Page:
I had almost forgotten how much I loved this show until Comedy Central released this Season One DVD. Strangers With Candy was an absolutely brilliant comedy that took the concept of After-School Specials and turned it on its head - then gave it a wedgie - and then gave it a swirlie. A decidedly weird parody of this respected but stereotypical genre, one which never feared to go farther than most people could even conceive of in its inanity and bold disregard of political correctness necessarily plays to one of two extremes: either you hate the show and refuse to watch anything so ridiculous again in your life or you, like me, develop an obsessive fascination and love for it. I'm frankly rather surprised to see this Season One DVD released, but my reaction to the news, alongside a mad rush to get it in my hands as soon as possible, was, to quote a favorite line from lead character Jerri Blank, "Good times. Good times."
Jerri Blank (Amy Sedaris) is rather amazingly representative, in her own special way, of your typical high school student. What makes this so amazing is the fact that she is a forty-six-year-old freshman. After thirty-two years of drug abuse, prison time, and who knows what else, she has returned home to pick up where she left off when she ran away from home. Flat Point High School is not your typical educational oasis, as becomes obvious immediately. Mr. Noblet (Stephen Colbert) and Mr. Jellineck (Paul Dinello) are two unique teachers who play a big role in Jerri's life, dispensing such tidbits of advice as "No one makes friends with a failure" and "You're only as attractive as we think you are," while enjoying an openly "secret" relationship of their own. The towering force at the school, however, is Principal Blackman (Greg Hollimon), whose educational theories are, in a word, unusual and whose narcissism knows no bounds. If you thought your old teachers were weird, you ought to take a look at these guys.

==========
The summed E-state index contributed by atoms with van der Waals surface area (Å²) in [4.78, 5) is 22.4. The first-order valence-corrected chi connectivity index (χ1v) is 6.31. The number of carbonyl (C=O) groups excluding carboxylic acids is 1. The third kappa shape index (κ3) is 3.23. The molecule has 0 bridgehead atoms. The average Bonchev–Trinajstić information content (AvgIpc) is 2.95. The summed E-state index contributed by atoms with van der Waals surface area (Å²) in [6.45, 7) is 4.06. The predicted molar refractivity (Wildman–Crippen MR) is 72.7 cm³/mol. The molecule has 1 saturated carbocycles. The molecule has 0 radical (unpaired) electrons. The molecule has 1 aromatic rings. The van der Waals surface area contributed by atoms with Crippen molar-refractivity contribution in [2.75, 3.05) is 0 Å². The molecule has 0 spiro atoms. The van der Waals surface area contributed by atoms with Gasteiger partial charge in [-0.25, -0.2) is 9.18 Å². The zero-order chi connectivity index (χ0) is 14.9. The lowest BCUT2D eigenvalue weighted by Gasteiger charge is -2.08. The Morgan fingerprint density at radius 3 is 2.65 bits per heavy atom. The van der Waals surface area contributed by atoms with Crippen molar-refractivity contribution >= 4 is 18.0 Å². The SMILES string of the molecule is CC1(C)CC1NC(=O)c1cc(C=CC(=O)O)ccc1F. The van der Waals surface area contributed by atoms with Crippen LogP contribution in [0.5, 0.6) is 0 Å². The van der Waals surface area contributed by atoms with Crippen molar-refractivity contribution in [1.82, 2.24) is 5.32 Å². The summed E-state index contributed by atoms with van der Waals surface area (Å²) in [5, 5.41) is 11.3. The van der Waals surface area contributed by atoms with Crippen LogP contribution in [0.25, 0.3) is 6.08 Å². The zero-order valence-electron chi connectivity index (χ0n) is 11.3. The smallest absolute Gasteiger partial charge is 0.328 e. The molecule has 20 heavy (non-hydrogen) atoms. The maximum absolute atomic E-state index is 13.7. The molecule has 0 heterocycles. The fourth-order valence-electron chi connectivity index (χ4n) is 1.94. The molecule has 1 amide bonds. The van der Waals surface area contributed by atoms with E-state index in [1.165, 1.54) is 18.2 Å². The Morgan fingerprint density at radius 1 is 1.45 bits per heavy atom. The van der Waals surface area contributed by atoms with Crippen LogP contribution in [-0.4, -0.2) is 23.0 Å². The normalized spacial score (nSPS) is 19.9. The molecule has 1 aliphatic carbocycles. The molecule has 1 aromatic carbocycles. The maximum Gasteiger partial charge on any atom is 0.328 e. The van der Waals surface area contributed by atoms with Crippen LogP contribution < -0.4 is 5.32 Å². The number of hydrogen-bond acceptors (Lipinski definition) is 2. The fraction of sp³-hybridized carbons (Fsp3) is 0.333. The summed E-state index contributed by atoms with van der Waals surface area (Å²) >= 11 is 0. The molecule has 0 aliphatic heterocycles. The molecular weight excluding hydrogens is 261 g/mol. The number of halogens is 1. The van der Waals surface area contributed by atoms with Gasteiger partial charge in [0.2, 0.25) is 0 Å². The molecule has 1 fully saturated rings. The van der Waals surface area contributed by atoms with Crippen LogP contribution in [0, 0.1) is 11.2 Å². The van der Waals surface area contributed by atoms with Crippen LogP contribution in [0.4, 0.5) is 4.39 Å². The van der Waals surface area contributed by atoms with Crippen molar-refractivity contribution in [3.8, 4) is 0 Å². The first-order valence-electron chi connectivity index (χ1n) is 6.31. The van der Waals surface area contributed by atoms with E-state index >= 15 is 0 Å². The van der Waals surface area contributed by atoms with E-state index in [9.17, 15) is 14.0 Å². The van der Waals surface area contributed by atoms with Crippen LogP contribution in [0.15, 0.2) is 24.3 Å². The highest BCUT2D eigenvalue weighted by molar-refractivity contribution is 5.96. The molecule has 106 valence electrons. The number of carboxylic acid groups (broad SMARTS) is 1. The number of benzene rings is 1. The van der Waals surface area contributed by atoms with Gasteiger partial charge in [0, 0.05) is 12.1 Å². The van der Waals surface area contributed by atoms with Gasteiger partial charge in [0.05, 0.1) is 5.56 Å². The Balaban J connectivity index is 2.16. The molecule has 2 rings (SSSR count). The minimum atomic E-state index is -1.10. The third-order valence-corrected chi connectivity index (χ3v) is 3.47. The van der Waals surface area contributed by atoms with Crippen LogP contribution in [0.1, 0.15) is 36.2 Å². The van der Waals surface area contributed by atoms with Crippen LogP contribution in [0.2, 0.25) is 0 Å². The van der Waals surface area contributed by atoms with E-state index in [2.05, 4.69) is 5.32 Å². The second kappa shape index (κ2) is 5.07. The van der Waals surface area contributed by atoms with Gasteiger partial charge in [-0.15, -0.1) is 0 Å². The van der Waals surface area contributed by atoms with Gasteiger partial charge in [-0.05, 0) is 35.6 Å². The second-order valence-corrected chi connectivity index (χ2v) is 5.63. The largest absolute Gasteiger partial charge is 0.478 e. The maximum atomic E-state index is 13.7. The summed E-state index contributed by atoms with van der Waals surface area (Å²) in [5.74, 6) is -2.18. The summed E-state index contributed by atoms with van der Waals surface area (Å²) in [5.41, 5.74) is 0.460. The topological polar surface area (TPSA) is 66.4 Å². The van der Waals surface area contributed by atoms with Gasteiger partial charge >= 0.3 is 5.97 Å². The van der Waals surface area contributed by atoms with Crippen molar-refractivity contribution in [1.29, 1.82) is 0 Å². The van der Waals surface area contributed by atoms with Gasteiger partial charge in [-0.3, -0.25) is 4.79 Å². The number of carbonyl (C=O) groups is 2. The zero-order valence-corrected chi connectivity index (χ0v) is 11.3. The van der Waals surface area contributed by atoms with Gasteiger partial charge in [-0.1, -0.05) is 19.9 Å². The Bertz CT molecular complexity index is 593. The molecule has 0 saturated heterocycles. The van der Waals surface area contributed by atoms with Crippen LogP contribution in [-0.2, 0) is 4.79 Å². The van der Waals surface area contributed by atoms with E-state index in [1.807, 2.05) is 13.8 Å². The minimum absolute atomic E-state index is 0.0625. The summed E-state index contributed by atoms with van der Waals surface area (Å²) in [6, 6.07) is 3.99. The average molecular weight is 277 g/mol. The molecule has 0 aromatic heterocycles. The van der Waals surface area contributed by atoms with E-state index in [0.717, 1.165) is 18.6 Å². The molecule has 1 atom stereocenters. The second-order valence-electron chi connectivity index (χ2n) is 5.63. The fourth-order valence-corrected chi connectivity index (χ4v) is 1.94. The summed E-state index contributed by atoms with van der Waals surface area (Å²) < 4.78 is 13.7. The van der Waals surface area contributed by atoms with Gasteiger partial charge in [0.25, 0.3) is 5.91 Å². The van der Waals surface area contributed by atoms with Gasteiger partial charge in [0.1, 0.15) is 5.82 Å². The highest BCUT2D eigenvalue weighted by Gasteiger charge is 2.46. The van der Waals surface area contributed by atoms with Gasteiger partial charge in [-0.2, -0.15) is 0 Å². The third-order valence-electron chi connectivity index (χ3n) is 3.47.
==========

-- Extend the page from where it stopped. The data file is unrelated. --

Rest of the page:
Jerri deals with many issues routinely covered in after-school specials: trying to be popular, dating, racism, dealing with peer pressure (as well as pressure from the principal and teachers), accepting a new student, coping with an extremely dysfunctional family (the most normal member of which, her father, appears only in immovable poses), and, of course drugs. In the very first episode, she turns to what she knows - brewing up drugs - in her effort to become popular, only to watch a stoned girl try to fly through a keyhole. Jerri can be a sympathetic character dealing with her step-mother's alcoholism one minute, and then the next she is assuming the role of an abusive husband to her baby care partner. This really is one of those shows you can't describe; you have to see it to understand it.
There aren't a lot of extras on the DVDs, but what is there is fantastic. The unaired pilot of the show was strange indeed, as it featured a much different look for Jerri, a step-mother played by the woman who would end up being Jerri's gym teacher, an after-school volunteer job for Jerri at a home for senior citizens, terrible music, and a completely different feel to the whole viewing experience. The commentary provided by the creators and stars of the show, Amy Sedaris, Stephen Colbert, and Paul Dinello, is great fun. While only four of the ten episodes from Season One include a commentary, the information, reference to gags and side jokes that I had missed up until now, stories about the sometimes seat-of-your-pants manner in which everything came together for each episode, and general humor they expressed at the sight of old scenes takes a Strangers With Candy fanatic such as myself to even deeper and more appreciative heights of humor and fun.
What is perhaps most strange about Strangers With Candy is its success at making good and relevant points about some of the serious matters it subjects to a humiliating treatment in the name of comedy. I'm not entirely sure it does this intentionally, though, because the main point of concentration oftentimes seems to revolve around seeing just what they could actually get away with doing on television. If you are content with the same old predictable humor that the networks recycle year in and year out, you probably should avoid diving into the deep end of the humor pool, but if you yearn for something else, something different, something so stupid that its brilliance shines forth like a shooting star zooming across a horizon populated by distant glimmers of comedic light, then you may just find something strange and beautiful and hilarious in this unforgettable show.